The night before, I always trying to make sure my bag is packed, organized, and ready for all of the events. I also make sure I have all of my snacks and of course my nuun tablets!! For each specific event, I have a warm up routine that I like to run through that helps activate my muscles through dynamic stretching as well as drills to get my brain and body firing together. I also try not to have a lucky pair of anything, in case it gets lost or broken, but I do have a pretty good nutrition routine that I try to stick to with snacks and supplements that I travel with to control one aspect of things.
I do get nervous, but I try to channel that nervous energy into my race and take it as excitement and adrenaline. I focus on what I can control and the job that I came out to do, and perform to my best ability. Keeping a positive mindset before each event helps me to stay excited and trust that all of my hard work and commitment will pay off when I come off the blocks, off the starting line, when I get on a horse, and for each fencing bout.
I can’t say I am a superstitious person when it comes to my pre-race rituals, but I do have a few key routines I do before most races. One of the most important routines I do is eat about 3-3.5 hours before a triathlon. My go to meal is oatmeal with peanut butter, berries and greek yogurt. When I travel to some foreign countries, this isn’t always possible. So I usually travel with oatmeal packets and peanut butter to ensure I have some control over what I eat. A unique ritual I do have is that I will always wear my Georgetown socks to warm up in. I completed my undergrad and master’s degree at Georgetown University and was a member of the track and field program. I am proud to be a Hoya and like to wear the “G” for good luck!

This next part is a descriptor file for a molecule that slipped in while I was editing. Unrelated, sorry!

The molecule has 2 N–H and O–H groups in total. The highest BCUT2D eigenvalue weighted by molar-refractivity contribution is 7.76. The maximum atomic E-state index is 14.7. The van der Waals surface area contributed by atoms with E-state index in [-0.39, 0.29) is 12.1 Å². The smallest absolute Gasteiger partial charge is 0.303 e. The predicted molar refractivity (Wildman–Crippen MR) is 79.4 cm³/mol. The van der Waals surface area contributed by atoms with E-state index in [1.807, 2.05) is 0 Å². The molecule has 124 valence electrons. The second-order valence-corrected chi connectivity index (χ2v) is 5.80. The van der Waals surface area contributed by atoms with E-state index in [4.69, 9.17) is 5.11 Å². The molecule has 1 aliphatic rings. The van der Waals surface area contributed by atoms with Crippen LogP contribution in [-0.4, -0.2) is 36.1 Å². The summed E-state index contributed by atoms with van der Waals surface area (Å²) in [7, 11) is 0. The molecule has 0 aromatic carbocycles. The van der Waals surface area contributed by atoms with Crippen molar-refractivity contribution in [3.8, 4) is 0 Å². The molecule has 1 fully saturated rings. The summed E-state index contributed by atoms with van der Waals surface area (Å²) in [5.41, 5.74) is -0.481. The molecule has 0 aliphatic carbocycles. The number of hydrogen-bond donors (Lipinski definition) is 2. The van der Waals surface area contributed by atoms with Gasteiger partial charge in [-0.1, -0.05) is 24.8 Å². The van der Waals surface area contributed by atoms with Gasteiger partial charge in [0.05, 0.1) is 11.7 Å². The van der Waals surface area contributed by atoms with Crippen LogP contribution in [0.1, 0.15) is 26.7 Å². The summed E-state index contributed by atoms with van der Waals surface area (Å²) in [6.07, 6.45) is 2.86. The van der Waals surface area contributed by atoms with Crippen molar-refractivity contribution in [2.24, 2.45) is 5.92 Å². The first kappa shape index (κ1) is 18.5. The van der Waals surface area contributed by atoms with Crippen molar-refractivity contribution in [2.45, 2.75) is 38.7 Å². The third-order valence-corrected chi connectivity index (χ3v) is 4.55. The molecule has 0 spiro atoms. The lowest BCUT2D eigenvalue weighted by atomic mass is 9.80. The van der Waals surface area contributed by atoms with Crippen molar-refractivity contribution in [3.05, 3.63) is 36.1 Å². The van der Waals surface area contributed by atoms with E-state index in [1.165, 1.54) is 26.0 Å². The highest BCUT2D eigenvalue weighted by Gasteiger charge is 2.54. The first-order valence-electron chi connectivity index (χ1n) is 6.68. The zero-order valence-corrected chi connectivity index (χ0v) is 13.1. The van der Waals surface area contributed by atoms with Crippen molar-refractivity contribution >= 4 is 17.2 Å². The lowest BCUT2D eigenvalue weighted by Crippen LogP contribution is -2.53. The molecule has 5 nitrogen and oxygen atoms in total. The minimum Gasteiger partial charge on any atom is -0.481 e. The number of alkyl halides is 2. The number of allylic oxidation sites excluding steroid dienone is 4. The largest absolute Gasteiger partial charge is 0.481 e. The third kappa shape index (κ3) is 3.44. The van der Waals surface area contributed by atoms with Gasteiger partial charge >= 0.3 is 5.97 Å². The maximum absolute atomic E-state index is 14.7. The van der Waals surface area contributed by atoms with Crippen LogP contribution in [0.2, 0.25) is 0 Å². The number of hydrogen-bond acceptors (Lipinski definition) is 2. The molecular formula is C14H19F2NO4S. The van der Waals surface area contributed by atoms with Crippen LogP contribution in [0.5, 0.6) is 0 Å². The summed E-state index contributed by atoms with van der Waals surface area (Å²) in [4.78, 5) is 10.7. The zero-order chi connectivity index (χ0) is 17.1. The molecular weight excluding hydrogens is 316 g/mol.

As an athlete living with type 1 diabetes, my first ritual is to check my blood glucose. I do this every single morning without fail, but I place an even greater importance on having my glucose levels in an optimum range when it’s race day. Next up, I take my insulin and consume breakfast (typically oatmeal, yogurt, a banana and Nuun ENERGY) preferably two hours before race start.
Next, I throw on my race kit so I can get out the door. This may sound carefree, but there is actually a whole process behind it including anti-chaffing lotion being a key component. You don't want busted feet or possibly getting cheered on by the crowd due to bloody nipples. How embarrassing! My most personal item is my blue bracelet. To me, it represents the blue circle of World Diabetes Day and therefore everyone living and affected by diabetes. It constantly reminds me to run for something bigger than myself and be grateful for my health and opportunities in life. Rituals done. Time to do work!
Two nights before bigger, goal races, I try to sleep as much as possible. Often the night before bigger races, I don't sleep great, so I find it important to try to get good sleep two nights before (and generally, the whole week before the race, too).
I try to keep my diet pretty clean, eating mostly whole foods, although an occasional cookie has been known to appear for dessert the night before my race. I know that some endurance athletes stay away from veggies the day or two before big races, as they say the potential for GI distress increases, but I typically eat a lot of veggies in my normal diet, so I do the same in the days leading up to the race, too. Since eating lots of veggies is what I'm used to, they don't do weird things to my stomach on race day; it's when I try to "carb-up" on processed carbs that my stomach gets wonky. Carbing-up on veggies and quinoa, and maybe adding a bit of meat, the night before a race works great for me.
On race morning, I usually eat a simple breakfast about 2-3 hours before the race starts. Something like a banana with nut butter and a bottle of Nuun works well for me, trying to get 200-300 calories, depending on race distance. I'll keep hydrating with water and Nuun until race time, and then about 5-10 minutes before the start, I'll eat a gel to help give me a boost in the opening miles (and depending on race distance, it might last me the entire race).